On November 20, 1953, GDR Minister of Health Luitpold Steidle (1898-1984) issued a regulation on the organization and courses of sports medical care. This led to the foundation of 15 sports medicine consultancy centers and 223 local advisory bodies. Later they came all under the supervision of the centrally-managed sports medical service founded in 1963. Together with the introduction of the specialization 'sports medicine' that was established that year, good prospects for technically competent medical care opened up for all athletes. In 1956 the district headquarters was established in Leipzig.
During the British Mount Everest expedition, physiologist Griffith Pugh (1909-1994) took alveolar gas samples from military expedition leader John Hunt (1910-1998). During that expedition, Edmund Hillary (1919-2008) and Tensing Norgay (1914-1986) were the first to reach the top of this highest mountain in the world. This success was largely due to Pugh, who had urged the climbers on the importance of an adequate oxygen and beverage supply.
If there were no contraindications, all patients of German Professor of Medicine Hugo Wilhelm Knipping (1895-1984) in the University Hospital Köln were required to undergo ergospirometry. The aim was to detect early heart muscle deficiency in order to start treatment with digitalis quickly. He created an impressive database doing this. Kippling stipulated that the maximum intake of oxygen should be 1,500ml/min in order to lead a carefree existence.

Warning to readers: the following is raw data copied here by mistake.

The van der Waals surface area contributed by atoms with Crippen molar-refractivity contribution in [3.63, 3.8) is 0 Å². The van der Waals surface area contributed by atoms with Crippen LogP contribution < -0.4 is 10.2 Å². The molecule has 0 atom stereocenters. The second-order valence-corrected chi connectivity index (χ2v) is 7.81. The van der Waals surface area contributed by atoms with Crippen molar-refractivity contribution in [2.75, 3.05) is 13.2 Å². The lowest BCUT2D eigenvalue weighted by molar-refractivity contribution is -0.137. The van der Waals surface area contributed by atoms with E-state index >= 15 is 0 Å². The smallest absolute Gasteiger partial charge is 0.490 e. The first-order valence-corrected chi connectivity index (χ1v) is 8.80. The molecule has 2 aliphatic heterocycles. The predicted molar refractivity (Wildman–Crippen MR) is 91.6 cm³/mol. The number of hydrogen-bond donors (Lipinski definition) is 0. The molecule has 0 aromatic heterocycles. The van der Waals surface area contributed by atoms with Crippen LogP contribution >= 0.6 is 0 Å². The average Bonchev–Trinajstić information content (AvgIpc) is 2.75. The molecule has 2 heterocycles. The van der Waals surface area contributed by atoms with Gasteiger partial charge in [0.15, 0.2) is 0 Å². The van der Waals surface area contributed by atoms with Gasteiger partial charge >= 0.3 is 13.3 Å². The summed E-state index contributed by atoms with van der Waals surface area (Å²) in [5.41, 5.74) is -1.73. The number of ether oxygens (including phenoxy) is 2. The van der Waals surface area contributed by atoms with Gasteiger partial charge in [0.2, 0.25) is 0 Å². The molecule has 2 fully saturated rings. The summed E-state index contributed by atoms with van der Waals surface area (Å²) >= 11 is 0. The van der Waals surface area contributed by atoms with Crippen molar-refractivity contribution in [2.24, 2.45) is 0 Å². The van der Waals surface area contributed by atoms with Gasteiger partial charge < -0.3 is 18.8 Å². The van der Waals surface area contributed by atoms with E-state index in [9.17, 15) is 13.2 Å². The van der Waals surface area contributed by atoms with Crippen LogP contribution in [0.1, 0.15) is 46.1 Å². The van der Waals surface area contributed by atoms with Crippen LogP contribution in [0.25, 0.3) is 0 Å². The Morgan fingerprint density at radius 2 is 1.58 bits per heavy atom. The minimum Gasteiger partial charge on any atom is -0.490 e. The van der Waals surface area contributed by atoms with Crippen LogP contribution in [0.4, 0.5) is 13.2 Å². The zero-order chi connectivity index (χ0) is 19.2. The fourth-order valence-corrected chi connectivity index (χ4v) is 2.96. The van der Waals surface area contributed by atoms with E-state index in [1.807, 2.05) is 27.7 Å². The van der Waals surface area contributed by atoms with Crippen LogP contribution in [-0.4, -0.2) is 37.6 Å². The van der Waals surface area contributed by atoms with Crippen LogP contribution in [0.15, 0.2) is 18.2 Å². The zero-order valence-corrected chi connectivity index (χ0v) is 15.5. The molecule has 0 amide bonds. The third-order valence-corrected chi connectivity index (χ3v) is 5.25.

Performing haemodynamic and metabolic studies during dosed ergometer work required considerable technical conditions. The rotary crankshaft ergometer developed by German Professor Hugo Wilhelm Knipping (1895-1984) for standing work, was not suitable for this. That is why he was replaced in 1954 by the ergometer bicycle, which German physiologist Erich Albert Müller (1898-1977) of the Dortmunder Max-Planck-Institut für Arbeitsphysiologie had built.
The Hamburg-based company of German instrument builder Albert Dargatz (1857-1941) designed the Dargatz Type 171. This ergometer worked without chains and cogwheels and was suitable for exercise work with hands and feet. The operation was done via eddy current brakes.
German-British physician and biochemist Hans Adolf Krebs (1900-1981) and his German-American colleague Fritz Albert Lipmann (1899-1986) received the Nobel Prize in Medicine for their research 'Krebs Cycle and CoEnzyme A'.